Black Lives Matter Protest

Protesters chant in the pouring rain during the Black Lives Matter protest at the Main Plaza in downtown New Braunfels on Tuesday, June 2, 2020. MIKALA COMPTON | Herald-Zeitung

The Herald-Zeitung’s opinion page is designed to foster discussion and debate on topics in our community. Since the death of George Floyd, the topic of race has been one that several letter writers and columnists have weighed in on.

The newspaper has done the same with its own editorial.

In Thursday’s paper, Canyon Lake resident Mark Whittaker wrote a piece that some found offensive and inflammatory.

Such a response is understandable, as Whittaker’s piece is both.

It’s also a piece that’s wrong in so many ways, while carrying echoes of white supremacist talking points that have been spoon-fed to Americans for decades.

Talking about racism is the quickest way to get some people to change the topic to violence in American cities.

It’s a reflex. Is there violence in American cities? Yes. Does it have anything to do with racism? No.

Another reflex is black-on-black crime. This is a thing that most racial groups experience because crime is typically born of opportunity or involves people you know. Nobody talks about the scourge of white-on-white crime, because it’s not about attacking crime. It’s about attacking race.

It’s a barely-concealed dog whistle attack designed to paint black people as more aggressive, more violent, more dangerous. It’s the same psychological drumbeat that echoes through our culture. It ends with black children dead for having a toy gun or wearing a hoodie in the wrong neighborhood. It ends with a black jogger dead on the side of the road.

Whittaker’s article is filled with words and phrases that echo that relentless drumbeat. Thug. Black miscreants.

It paints black communities and black people as a monolith. It’s spelled out it in the word he uses in his first sentence — “Blacks.”

Whittaker’s insistence on “All Lives Matter” is just another example of white people taking a problem in a community of color and making it about themselves. Another reflex.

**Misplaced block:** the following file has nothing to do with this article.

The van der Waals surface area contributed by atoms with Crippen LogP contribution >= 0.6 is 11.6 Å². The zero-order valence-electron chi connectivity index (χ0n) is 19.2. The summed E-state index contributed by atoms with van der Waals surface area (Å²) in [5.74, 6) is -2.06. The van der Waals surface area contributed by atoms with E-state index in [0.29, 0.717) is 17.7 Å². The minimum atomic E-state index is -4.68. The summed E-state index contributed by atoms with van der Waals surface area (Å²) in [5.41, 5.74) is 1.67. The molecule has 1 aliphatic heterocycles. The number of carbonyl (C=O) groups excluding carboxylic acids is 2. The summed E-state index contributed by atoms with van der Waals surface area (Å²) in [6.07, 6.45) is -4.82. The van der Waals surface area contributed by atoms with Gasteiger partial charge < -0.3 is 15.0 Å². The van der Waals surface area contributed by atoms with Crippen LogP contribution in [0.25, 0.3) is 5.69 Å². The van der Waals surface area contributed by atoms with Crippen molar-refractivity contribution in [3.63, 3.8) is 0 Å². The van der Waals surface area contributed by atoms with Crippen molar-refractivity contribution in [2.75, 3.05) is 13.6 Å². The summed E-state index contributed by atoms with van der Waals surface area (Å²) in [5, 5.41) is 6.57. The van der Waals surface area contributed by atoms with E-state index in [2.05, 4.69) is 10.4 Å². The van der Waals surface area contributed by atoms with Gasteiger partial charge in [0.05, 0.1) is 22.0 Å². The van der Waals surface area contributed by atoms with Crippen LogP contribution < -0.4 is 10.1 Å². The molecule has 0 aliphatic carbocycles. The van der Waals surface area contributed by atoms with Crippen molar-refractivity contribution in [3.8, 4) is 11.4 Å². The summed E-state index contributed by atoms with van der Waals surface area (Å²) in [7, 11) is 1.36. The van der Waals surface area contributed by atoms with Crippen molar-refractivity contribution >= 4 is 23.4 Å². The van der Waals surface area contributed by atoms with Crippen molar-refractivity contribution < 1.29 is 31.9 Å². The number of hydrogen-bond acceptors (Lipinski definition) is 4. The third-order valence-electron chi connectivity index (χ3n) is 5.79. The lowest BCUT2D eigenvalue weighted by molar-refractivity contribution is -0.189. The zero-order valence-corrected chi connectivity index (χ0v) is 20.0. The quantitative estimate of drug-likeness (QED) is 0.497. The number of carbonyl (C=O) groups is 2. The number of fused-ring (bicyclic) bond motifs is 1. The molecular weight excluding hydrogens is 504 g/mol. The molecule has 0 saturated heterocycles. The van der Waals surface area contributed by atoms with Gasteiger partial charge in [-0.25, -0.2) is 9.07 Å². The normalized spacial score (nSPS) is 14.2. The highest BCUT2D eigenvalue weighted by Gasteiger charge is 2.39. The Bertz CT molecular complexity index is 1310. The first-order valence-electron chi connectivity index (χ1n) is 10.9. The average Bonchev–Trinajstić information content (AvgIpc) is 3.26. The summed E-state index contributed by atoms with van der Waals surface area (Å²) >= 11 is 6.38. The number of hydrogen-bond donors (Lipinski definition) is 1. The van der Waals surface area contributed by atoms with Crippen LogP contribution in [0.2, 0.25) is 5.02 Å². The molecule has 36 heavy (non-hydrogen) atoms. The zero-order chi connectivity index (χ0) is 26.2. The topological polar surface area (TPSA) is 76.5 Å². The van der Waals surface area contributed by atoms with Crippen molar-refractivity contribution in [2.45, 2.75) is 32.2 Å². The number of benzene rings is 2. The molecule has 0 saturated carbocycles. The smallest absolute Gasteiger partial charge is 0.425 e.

“Black lives matter” doesn’t mean that other lives matter less — it means that too many place less value on the lives of black people. That there are people insisting we erase the word “black lives” from a movement started by black people speaks volumes about just how real that problem is.

So why, if I found his column so distasteful and disagreed with it so vehemently, did I choose to run it?

It’s a fair question. I wish I could say that I have a satisfying answer. I don’t.

In this job I’m put in a position of publishing a lot of opinions I disagree with. That requires setting myself aside and recognizing that people have different perspectives. Many of those perspectives are worthy of discussion and consideration.

Whittaker’s column did not reach that bar. There was nothing useful or insightful in it.

There is a way to talk about race. This wasn’t it.

It didn’t break new ground. It didn’t even try. It was a copy of a copy of a copy of the type of speech that has been used to diminish, demean and hurt people of color for decades in this country.

In bending over backwards in pursuit of the idea of fairness, I gave a platform to a message that didn’t deserve it.

On Thursday afternoon a woman called to express her disappointment — her despair — at what she saw in her newspaper.

“He’s free to have that opinion, but you don’t have to give him space. You don’t have to give him space.”

She’s right. And I was wrong to do so.

I’m sorry.

Chris Lykins is the executive editor of the New Braunfels Herald-Zeitung.

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(14) comments

Daniel Miller

Bravo. Takes heart to do the right thing, and takes even more heart to admit a mistake + try to make it right. Thank you for doing that.

Charles Horni

No matter my opinion, or yours sir, there are many dissenting opinions about what is going on in the world today. It worries me that because you have the power, you can mute someone who does not just because you find what they believe to be offensive. I totally agree that the content and tone WERE offensive, but should he not have been allowed to speak and be heard? Or is that "right" only reserved for those you agree with?